Depression in Parkinson's Disease: Conceptual Issues and Clinical Challenges

Department of Psychiatry, Maastricht University Hospital, PO Box 5800, 6202 AZ, the Netherlands.
Journal of Geriatric Psychiatry and Neurology (Impact Factor: 2.24). 10/2004; 17(3):120-6. DOI: 10.1177/0891988704267456
Source: PubMed


Depression frequently accompanies Parkinson's disease (PD) and may have a negative impact on activities of daily living, cognitive performance, and quality of life. Because of the symptom overlap between the 2 disorders, it may be difficult to recognize depression in PD. Moreover, the partially shared pathophysiology may make it difficult to treat depressive symptoms without influencing motor or cognitive function.
To review the current knowledge of the epidemiology, etiology, pathophysiology, and treatment of depression in patients with Parkinson's disease.
Discussion of recent studies and relevant literature.
Not only conceptually but also in terms of etiology, pathophysiology, and treatment, the relationship between PD and depression remains a challenge. There are still many questions to be answered. In the therapeutic domain, large, placebo-controlled trials are necessary to evaluate the efficacy of antidepressant treatment and allow the development of evidence-based guidelines.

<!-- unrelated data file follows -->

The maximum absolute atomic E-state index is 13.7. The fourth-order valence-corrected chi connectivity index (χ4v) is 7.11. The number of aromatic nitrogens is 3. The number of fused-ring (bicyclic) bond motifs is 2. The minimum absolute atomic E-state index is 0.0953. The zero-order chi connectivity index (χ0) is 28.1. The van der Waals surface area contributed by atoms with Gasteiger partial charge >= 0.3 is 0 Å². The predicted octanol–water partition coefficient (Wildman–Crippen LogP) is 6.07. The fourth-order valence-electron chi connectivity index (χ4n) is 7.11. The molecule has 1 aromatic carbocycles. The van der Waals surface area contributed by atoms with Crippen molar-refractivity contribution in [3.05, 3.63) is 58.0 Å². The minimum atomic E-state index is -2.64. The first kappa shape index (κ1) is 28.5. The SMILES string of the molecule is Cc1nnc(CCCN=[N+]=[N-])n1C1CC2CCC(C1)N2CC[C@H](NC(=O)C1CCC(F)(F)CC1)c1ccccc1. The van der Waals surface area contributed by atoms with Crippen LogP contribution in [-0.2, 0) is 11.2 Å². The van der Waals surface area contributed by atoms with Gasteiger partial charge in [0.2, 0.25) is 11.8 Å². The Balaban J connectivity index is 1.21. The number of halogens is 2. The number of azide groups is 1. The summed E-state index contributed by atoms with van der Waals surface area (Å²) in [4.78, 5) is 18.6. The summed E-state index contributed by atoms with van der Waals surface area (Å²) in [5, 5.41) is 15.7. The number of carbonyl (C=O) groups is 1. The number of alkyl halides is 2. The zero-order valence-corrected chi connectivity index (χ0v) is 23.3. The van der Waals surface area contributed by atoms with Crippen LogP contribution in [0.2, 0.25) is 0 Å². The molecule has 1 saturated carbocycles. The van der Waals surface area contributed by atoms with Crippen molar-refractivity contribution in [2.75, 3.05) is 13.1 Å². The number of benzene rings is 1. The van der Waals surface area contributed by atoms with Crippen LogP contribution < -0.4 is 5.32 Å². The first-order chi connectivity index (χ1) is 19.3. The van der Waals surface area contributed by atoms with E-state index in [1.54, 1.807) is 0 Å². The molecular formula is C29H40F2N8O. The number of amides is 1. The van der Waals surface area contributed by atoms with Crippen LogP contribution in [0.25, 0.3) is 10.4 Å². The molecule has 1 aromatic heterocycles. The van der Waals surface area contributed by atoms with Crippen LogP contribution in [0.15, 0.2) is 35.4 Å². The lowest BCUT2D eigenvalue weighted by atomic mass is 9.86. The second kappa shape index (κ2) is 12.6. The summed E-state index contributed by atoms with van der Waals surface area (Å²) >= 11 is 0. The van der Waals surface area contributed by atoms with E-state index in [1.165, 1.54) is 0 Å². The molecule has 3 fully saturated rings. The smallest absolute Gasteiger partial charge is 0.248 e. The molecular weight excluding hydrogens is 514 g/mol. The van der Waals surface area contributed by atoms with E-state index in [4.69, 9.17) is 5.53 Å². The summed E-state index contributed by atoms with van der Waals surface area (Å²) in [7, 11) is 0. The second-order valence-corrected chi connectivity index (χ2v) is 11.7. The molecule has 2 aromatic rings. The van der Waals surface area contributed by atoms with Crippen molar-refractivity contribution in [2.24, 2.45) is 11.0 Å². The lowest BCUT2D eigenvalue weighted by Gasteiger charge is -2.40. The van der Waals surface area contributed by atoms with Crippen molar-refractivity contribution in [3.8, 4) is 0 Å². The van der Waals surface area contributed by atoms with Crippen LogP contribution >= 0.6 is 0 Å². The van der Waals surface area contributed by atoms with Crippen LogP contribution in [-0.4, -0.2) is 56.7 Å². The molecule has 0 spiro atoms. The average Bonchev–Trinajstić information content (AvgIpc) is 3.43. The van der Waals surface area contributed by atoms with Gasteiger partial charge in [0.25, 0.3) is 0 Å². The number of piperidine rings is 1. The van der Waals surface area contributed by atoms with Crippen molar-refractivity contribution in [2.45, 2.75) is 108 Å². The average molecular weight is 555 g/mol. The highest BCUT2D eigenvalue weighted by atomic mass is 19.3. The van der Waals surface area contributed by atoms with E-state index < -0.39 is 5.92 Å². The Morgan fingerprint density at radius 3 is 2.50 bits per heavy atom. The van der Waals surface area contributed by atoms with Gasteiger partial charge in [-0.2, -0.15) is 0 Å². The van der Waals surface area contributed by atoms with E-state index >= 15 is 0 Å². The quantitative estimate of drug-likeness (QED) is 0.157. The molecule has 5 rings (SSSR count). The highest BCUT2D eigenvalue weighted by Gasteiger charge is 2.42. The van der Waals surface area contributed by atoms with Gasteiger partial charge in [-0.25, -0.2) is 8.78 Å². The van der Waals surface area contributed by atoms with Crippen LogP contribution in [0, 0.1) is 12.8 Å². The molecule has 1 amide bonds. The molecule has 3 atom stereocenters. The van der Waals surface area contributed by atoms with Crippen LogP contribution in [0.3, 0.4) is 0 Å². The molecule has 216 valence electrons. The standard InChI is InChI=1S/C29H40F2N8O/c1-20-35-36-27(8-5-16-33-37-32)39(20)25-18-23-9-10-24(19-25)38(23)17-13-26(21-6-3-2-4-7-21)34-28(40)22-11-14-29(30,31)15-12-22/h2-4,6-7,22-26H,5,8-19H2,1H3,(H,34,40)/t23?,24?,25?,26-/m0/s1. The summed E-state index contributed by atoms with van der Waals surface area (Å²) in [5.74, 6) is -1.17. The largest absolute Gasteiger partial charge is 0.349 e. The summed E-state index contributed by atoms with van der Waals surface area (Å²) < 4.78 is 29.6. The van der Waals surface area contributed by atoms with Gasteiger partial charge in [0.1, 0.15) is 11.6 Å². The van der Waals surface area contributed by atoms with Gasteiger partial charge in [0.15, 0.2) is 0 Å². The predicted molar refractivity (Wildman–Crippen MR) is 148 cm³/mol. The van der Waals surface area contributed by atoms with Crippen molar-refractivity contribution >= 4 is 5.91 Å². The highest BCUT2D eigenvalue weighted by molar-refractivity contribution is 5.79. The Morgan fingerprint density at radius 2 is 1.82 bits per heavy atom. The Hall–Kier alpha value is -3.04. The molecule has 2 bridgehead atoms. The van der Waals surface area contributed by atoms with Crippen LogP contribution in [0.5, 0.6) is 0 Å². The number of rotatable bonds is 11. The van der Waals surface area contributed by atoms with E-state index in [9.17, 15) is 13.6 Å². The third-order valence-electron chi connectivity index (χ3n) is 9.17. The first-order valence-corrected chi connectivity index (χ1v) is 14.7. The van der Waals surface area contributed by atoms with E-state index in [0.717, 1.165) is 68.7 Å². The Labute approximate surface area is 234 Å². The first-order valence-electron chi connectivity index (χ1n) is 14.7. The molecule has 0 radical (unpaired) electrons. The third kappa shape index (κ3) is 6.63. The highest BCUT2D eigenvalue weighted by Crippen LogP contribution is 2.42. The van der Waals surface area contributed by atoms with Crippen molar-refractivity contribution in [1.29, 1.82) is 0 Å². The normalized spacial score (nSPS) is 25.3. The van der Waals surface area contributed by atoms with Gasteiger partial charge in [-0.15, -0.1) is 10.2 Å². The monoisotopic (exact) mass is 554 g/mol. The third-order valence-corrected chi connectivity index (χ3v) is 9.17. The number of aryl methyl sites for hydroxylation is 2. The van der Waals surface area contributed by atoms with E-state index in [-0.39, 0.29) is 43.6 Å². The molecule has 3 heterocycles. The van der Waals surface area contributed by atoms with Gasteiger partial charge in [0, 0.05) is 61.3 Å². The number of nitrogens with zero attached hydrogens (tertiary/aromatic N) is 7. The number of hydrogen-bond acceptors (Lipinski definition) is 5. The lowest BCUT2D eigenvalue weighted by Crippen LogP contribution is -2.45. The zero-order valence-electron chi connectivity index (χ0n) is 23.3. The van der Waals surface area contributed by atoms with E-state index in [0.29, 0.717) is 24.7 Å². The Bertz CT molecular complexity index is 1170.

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    • "Depression is one of the most common non-motor symptoms in PD patients (Schrag et al., 2007; Picillo et al., 2009). It is estimated that roughly 40% of PD patients show depressive symptoms (Slaughter et al., 2001; McDonald et al., 2003; Leentjens, 2004; Schrag et al., 2007; clinical manifestations, etiology, and treatment of depression in PD). These depressive symptoms include social withdrawal and anhedonia (inability to experience pleasure). "
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    ABSTRACT: Parkinson's disease (PD) is a neurological disorder, associated with rigidity, bradykinesia, and resting tremor, among other motor symptoms. In addition, patients with PD also show cognitive and psychiatric dysfunction, including dementia, mild cognitive impairment (MCI), depression, hallucinations, among others. Interestingly, the occurrence of these symptoms-motor, cognitive, and psychiatric-vary among individuals, such that a subgroup of PD patients might show some of the symptoms, but another subgroup does not. This has prompted neurologists and scientists to subtype PD patients depending on the severity of symptoms they show. Neural studies have also mapped different motor, cognitive, and psychiatric symptoms in PD to different brain networks. In this review, we discuss the neural and behavioral substrates of most common subtypes of PD patients, that are related to the occurrence of: (a) resting tremor (vs. nontremor-dominant); (b) MCI; (c) dementia; (d) impulse control disorders (ICD); (e) depression; and/or (f) hallucinations. We end by discussing the relationship among subtypes of PD subgroups, and the relationship among motor, cognitive, psychiatric factors in PD.
    Frontiers in Systems Neuroscience 12/2013; 7:117. DOI:10.3389/fnsys.2013.00117